Stanton first athlete on SI cover in body paint

Stanton first athlete on SI cover in body paint

JUPITER, Fla. -- Add another first to Giancarlo Stanton's growing legacy. The Marlins' All-Star right fielder is now the first athlete to grace the cover of Sports Illustrated adorned in body paint.

Featured under the headline "Model Slugger" is the defined torso of Stanton, arms folded, sporting an expertly painted Miami uniform. The detail is so precise, and it includes his trademark compression sleeve.

Stanton on body paint experience

"Everything was on point," Stanton said following Wednesday's workout. "It's unbelievable the things they could do."

SI has done photo shoots of swimsuit models, but never a professional athlete until Stanton agreed.

The shoot took place on Nov. 19 in a studio in Miami. It took 12 hours to apply all the paint.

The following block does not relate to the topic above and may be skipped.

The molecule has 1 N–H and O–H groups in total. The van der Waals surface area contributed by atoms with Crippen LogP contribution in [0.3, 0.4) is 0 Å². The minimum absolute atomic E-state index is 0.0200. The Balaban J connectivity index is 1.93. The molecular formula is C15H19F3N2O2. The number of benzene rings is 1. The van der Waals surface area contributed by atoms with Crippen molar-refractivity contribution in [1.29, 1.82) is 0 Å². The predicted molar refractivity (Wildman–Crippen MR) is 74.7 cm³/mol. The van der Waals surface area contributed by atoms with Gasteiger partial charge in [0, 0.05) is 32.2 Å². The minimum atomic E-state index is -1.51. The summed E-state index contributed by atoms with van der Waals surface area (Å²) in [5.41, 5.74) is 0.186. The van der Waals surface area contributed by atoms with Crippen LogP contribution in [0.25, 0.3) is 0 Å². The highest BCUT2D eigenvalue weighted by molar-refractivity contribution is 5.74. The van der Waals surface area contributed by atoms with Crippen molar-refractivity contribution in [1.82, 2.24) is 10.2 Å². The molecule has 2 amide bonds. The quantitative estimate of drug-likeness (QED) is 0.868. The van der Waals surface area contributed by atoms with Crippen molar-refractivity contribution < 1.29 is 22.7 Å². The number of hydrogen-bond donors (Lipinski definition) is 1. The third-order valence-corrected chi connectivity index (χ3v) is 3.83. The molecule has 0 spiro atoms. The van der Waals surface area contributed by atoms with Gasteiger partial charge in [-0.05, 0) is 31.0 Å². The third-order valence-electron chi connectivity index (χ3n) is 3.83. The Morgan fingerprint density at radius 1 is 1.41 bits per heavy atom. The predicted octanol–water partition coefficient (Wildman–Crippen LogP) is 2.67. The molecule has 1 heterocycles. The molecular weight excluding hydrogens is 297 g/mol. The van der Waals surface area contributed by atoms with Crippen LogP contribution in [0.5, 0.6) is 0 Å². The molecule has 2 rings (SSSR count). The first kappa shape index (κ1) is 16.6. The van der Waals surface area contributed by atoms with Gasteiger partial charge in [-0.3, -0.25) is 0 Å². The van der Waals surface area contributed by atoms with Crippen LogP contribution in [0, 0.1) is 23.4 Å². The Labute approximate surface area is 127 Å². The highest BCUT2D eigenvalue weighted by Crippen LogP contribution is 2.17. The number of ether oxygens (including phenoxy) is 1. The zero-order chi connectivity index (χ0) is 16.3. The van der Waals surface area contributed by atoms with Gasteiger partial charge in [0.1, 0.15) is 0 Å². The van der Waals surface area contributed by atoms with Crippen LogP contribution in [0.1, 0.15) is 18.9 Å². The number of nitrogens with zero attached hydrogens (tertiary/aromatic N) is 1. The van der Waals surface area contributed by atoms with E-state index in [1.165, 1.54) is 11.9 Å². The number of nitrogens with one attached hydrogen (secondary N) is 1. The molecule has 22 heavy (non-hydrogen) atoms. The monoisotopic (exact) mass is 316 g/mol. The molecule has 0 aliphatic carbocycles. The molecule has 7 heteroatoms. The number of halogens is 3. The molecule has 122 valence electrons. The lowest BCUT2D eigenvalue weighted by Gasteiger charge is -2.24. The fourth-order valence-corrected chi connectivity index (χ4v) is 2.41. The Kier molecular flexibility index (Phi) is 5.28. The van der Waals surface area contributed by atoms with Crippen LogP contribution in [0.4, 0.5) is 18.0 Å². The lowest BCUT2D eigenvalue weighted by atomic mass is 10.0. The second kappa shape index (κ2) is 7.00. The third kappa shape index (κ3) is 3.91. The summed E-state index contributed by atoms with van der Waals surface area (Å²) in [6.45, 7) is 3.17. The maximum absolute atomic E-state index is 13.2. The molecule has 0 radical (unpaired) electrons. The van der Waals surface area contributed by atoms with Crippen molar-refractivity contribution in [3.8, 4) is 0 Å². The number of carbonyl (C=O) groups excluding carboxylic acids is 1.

"I didn't know what to think," Stanton said of the idea. "All I had to go off of was the ladies swimwear. I thought [the body paint] could turn out pretty cool, if it was done right. It was. I'm happy I did it."

The actual photographing took roughly a half-hour. Removing the paint was just as long.

"It took all day, it was a fun shoot," Stanton said. "I was working with some great people. I'm glad I did it."

The SI cover is the latest example of Stanton being featured on the national stage.

In November, the two-time All-Star signed the richest contract ever in North American professional sports. Since inking that 13-year, $325 million deal, the slugger is gaining widespread notoriety.

Stanton is one of the most imposing figures in baseball. For the shoot, he toned up even more.

"A little extra than normal," he said. "Hey, nothing wrong with getting in a little extra shape."

Marlins reliever A.J. Ramos, Stanton's roommate, noted not everybody on the club could pull off the body paint.

"I think some of us would look better in it than others," Ramos said. "I think I'll do all right. I think [Marcell] Ozuna might not look very good. It probably would only be [Stanton] who could get away with something like that. That's pretty crazy."

Joe Frisaro is a reporter for MLB.com. He writes a blog, called The Fish Pond. Follow him on Twitter @JoeFrisaro. This story was not subject to the approval of Major League Baseball or its clubs.